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The word gaṇa in Sanskrit and Pali means "flock, troop, multitude, number, tribe, series, class". It can also be used to refer to a "body of attendants" and can refer to "a company, any assemblage or association of men formed for the attainment of the same aims". The word "gaṇa" can also refer to councils or assemblies convened to discuss matters of religion or other topics.
As Shiva's attendants
In Hinduism, the gana or bhutagana are attendants of Shiva that reside in chthonic and liminal locations such as cemeteries and charnel grounds. The bhutagana also attend to Shiva on Mount Kailash. The story of creation of Virabhadra from the Shiva's lock and destruction of Daksha by Virabhadra and his ganas are popular stories from ′SHIV MAHAPURAN′.
Many books of Sanskrit literature have used ganas and sanghas frequently. The famous Sanskrit scholar Pāṇini of 900 BCE has mentioned them in his Sanskrit grammar known as Aṣṭādhyāyī in the form of shloka as जट झट संघाते or Jata Jhata Sanghate. This means that the terms 'Jata' and 'democratic federation' are synonymous.
Pāṇini in his Sanskrit grammar used gana as:
संघोद्घौ गण प्रशंसयो Sanghoddhau gaṇa praśansayo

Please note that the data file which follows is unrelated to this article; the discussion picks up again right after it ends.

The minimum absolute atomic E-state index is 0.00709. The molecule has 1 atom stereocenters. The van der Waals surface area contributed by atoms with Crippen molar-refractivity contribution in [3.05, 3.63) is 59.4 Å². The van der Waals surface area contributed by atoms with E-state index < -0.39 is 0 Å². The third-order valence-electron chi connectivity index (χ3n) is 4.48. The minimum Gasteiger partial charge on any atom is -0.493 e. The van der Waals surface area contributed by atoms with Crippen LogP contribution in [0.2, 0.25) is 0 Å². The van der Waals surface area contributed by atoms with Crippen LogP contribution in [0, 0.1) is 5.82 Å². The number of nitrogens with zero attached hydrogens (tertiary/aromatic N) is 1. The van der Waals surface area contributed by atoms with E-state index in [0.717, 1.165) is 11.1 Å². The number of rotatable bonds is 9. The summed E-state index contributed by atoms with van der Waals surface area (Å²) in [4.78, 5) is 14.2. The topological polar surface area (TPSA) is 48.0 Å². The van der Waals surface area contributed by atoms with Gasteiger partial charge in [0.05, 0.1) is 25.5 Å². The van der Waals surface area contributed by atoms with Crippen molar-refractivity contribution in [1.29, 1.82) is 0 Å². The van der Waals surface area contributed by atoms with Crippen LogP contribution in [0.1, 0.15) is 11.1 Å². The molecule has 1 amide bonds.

The Nāradasmṛti in Sanskrit mentions:
It shows that the ganatantra (republic) system of rule was prevalent in India since ancient times.
In Shanti Parva
A detailed analysis of the GANAS obtains in chapter 108 of Shanti Parva in which Yudhisthira asks Bhisma about the ganas: how do they increase, how do they defend themselves from the dividing-policy of enemies, what are their techniques in conquering enemies and in making friends, how do they hide their secret mantras while in majority. Bhisma's answers to these questions have been recorded in the form of shlokas (verses) from 16 – 32 in Shanti Parva.,
व्रातं व्रातं गणम् गणम् Vrātam Vrātam gaṇam gaṇam
Gana in brief means an assembly. Ganatantra (republic) means a state run by assemblies.
In Buddhist literature
The Buddhist literature Mahabagga mentions that:
गण पूरकोवा भविस्सामीति Gaṇa pūrkovā bhavissāmīti
It indicates that there was an officer who used to see the number of ganas and their koram in the Rajasabha (state assembly).
Buddhist books like ‘Pali-pitaka’, Majjhamnikaya, mahabagga, Avadana shataka have mentioned ganas and sanghas many times. During Buddha's period there were 116 republics or ganasanghas in India. In Buddhist times, Gaṇas were assemblies of the Sanghas, early democratic republics known as Gaṇa-rājyas, literally "rule of the assembly", a term paralleling demo-kratia or soviet republic. The term was revived in Bhārata Gaṇarājya, the official name of the Republic of India.